“The year of our Ford.” Doesn’t that bring back memories of reading Brave New World in high school? There was an ongoing reference to Ford, as in Ford Motors, throughout the book that told of a disturbing future dystopia where the auto giant was worshiped as a God. Why? It was Ford who invented the assembly line that would create the ability to create goods on a massive scale. “Fordism,” as it was known in the early 1900s, would become the basis for the creation of all kinds of products, from cars and clothes, to food and livestock processing. Thanks to the pervasive influence of this highly efficient means of creation we have sweatshops and planned obsolescence goods (can you hear my sarcasm?).
So how do we go back? How can we resurrect the quality and longevity of items? The short and simple answer: by buying handmade!
I realize that I am preaching to the choir, but it’s important to pause and reflect on why the simple action of purchasing things, be it food, jewelry or soap, from a skilled artisan is revolutionary.
By crafting objects in small batches the creators are reclaiming the process by which things are brought to be. This doesn’t seem like a terribly important revelation, but consider this, a study published in Psychology Today found that people who didn’t work with their hands once a day had much higher rates of depression. Whether it was doing the dishes in a sink versus an automated dishwasher, the study found that it was tactile actions that keep many of us from falling into slumps. Doesn’t that make you stop and think?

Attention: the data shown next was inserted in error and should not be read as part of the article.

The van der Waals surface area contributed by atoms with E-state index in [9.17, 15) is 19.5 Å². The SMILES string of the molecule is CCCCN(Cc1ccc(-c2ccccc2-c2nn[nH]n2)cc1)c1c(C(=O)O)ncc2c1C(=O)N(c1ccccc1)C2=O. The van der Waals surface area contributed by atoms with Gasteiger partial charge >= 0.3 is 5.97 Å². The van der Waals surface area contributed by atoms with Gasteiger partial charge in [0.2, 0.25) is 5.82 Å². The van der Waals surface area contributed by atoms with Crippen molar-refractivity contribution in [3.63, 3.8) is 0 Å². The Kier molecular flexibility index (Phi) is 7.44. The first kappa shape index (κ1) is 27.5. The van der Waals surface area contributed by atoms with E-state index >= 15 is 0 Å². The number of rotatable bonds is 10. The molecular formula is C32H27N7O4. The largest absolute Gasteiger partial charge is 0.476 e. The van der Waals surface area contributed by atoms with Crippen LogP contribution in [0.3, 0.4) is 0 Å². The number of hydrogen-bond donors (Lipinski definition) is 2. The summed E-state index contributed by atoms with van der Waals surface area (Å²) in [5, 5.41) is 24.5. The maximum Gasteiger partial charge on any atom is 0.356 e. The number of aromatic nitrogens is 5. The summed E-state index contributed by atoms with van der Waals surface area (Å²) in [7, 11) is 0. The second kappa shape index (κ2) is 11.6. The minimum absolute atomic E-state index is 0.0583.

When working on my inventory for upcoming events, as well as the holiday season, I had to keep this premise in mind: I’m adding value and worth to items that I make in a slow and loving process. Rather than churning out 10 dresses in an hour (which I use to do years ago!) I am taking a deep breath and enjoying each step, which in turn results in a better product. My seams are crisper, my cuts are more accurate and I’m not stressed beyond belief!
So next time you’re tempted to fast-forward through the creation of your inventory, whether you’re making art prints or knitting baby booties, stop and think about how making less is more.